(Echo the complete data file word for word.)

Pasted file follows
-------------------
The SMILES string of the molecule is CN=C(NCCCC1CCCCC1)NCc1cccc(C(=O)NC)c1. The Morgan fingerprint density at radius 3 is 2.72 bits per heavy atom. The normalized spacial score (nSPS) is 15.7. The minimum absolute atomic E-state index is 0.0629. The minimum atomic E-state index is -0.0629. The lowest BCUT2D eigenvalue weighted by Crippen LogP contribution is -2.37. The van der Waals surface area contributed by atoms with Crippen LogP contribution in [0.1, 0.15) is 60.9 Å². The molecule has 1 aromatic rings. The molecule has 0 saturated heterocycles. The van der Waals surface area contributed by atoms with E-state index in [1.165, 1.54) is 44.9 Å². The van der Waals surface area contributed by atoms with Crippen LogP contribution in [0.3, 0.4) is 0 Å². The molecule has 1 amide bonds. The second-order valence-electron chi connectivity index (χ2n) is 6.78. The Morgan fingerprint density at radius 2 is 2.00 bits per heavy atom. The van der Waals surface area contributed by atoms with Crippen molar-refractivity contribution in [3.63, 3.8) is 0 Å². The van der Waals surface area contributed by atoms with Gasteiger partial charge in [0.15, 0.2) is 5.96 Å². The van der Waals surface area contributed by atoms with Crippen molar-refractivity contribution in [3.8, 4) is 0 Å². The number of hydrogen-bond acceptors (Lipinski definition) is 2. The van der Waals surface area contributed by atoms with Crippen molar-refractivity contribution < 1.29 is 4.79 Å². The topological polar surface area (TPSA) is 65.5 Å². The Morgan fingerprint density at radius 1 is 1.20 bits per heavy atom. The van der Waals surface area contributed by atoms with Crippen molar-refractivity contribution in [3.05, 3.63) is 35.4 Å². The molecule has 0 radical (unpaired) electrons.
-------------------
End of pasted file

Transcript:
The SMILES string of the molecule is CN=C(NCCCC1CCCCC1)NCc1cccc(C(=O)NC)c1. The Morgan fingerprint density at radius 3 is 2.72 bits per heavy atom. The normalized spacial score (nSPS) is 15.7. The minimum absolute atomic E-state index is 0.0629. The minimum atomic E-state index is -0.0629. The lowest BCUT2D eigenvalue weighted by Crippen LogP contribution is -2.37. The van der Waals surface area contributed by atoms with Crippen LogP contribution in [0.1, 0.15) is 60.9 Å². The molecule has 1 aromatic rings. The molecule has 0 saturated heterocycles. The van der Waals surface area contributed by atoms with E-state index in [1.165, 1.54) is 44.9 Å². The van der Waals surface area contributed by atoms with Crippen LogP contribution in [0.3, 0.4) is 0 Å². The molecule has 1 amide bonds. The second-order valence-electron chi connectivity index (χ2n) is 6.78. The Morgan fingerprint density at radius 2 is 2.00 bits per heavy atom. The van der Waals surface area contributed by atoms with Crippen molar-refractivity contribution in [3.63, 3.8) is 0 Å². The van der Waals surface area contributed by atoms with Gasteiger partial charge in [0.15, 0.2) is 5.96 Å². The van der Waals surface area contributed by atoms with Crippen molar-refractivity contribution in [3.8, 4) is 0 Å². The number of hydrogen-bond acceptors (Lipinski definition) is 2. The van der Waals surface area contributed by atoms with Crippen molar-refractivity contribution < 1.29 is 4.79 Å². The topological polar surface area (TPSA) is 65.5 Å². The Morgan fingerprint density at radius 1 is 1.20 bits per heavy atom. The van der Waals surface area contributed by atoms with Crippen molar-refractivity contribution in [3.05, 3.63) is 35.4 Å². The molecule has 0 radical (unpaired) electrons.